Welcome to Baden-Baden 2023

As we begin this year’s Baden-Baden discussions, much of the focus will again be on the mounting catastrophe bill facing the industry, with 2023 set to be another $100bn cat year.

This shouldn’t come as too much of a surprise to those who have been closely following trends over the past few years. As Gallagher Re has noted, the average nat cat insured loss total over the past decade stands at $112bn, demonstrating that $100bn+ loss years have now become a “new normal” for insurers.

What is surprising is that this year the $100bn threshold looks set to be reached without a major “primary” event, with US hurricane losses notably making only a small contribution to this year’s loss bill, despite an active season.

Instead, the losses have been accumulated through a series of “secondary” peril events, most notably severe convective storm losses in the US, which Gallagher Re estimates have cost a record $54bn in the first nine months of this year.

This accumulation of losses has not been limited to the US – as Munich Re highlighted in its media briefing in the run-up to this week’s Baden-Baden meeting, Europe has seen at least seven events with insured losses over €1bn ($1.06bn) since the start of the year.

These include the costliest industry catastrophe of the first nine months of 2023 – the 6 February earthquakes in Turkey, which are expected to result in losses of $5bn to $6bn.

It is notable that the $100bn loss threshold is likely to be breached without the aid of a double-digit billion dollar hurricane or earthquake event. Given the scale of this year’s attritional losses, questions will continue to be asked as to whether now is the time to retire the term “secondary perils” from the industry’s lexicon.

Addressing volatility

Questions also remain around reinsurance structures and how the sector can meet the needs of its clients in addressing this volatility. The widespread push by reinsurers to increase attachment points has left primary carriers absorbing a higher proportion of this year’s losses than has traditionally been the case – a factor demonstrated again by the early reporters in the Q3 earnings season.

Both Munich Re and Swiss Re have publicly stated that they retain an appetite for nat cat risk ahead of this week’s meeting, but it is clear that reinsurers are not about to give up the gains achieved at recent renewals, particularly around attachment points and coverage terms.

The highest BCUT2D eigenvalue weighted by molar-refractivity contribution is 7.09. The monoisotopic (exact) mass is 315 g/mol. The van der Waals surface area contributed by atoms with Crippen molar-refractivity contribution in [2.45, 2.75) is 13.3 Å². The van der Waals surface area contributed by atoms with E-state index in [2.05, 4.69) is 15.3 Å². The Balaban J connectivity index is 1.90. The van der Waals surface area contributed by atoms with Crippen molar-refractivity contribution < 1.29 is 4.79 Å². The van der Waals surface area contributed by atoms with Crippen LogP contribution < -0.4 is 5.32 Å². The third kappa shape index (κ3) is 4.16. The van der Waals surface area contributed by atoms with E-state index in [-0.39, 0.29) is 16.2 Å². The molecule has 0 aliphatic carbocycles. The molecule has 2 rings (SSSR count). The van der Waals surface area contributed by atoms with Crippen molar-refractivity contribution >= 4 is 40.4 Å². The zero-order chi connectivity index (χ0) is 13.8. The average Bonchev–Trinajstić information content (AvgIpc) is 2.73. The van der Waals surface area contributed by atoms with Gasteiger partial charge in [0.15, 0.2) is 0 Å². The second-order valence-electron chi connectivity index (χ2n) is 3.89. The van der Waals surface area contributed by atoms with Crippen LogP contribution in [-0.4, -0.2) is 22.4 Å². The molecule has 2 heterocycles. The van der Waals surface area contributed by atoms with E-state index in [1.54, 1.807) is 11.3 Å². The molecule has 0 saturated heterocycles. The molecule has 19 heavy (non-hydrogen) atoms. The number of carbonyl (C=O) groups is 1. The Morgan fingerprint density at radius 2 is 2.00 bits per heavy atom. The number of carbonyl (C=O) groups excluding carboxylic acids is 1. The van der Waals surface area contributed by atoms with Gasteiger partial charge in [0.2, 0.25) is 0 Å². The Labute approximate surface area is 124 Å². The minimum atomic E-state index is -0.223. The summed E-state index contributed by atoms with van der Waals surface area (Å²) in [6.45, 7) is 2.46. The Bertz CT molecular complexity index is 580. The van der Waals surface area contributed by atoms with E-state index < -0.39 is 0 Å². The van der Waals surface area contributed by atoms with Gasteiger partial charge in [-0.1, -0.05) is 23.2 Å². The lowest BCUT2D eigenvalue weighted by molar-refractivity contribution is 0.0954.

Upcoming European property cat renewals are expected to be largely flat following rate increases at last year’s renewals. The exception is likely to be Italy, which saw flood losses in Q2 compounded by a record hail loss in July.

As a more localised market, Italy has to date avoided the rate increases seen across other European countries. This will likely change at 1.1.

Casualty concerns

While property cat continues to dominate many headlines, casualty concerns remain, highlighted by the fact Swiss Re may have to bolster its back-year reserves by $2bn this year.

Swiss Re was among several reinsurers to note concerns around casualty during the recent Rendez-Vous in Monte Carlo, amid significant deterioration in loss ratios on underlying business.

Lloyd’s chief of markets Patrick Tiernan echoed these concerns during his Q3 market message, highlighting how the casualty market now has an “eerily familiar” feel when compared with the property market of 12 months ago.

While reinsurers’ focus for this year’s property renewals will largely be around maintaining the ground achieved at recent renewals, from a casualty perspective there will likely be a big push both on rate and terms in order to stem the recent deterioration.

The Insurer will bring you full coverage of how these discussions evolve as they continue over the coming days and in the run-up to 1.1.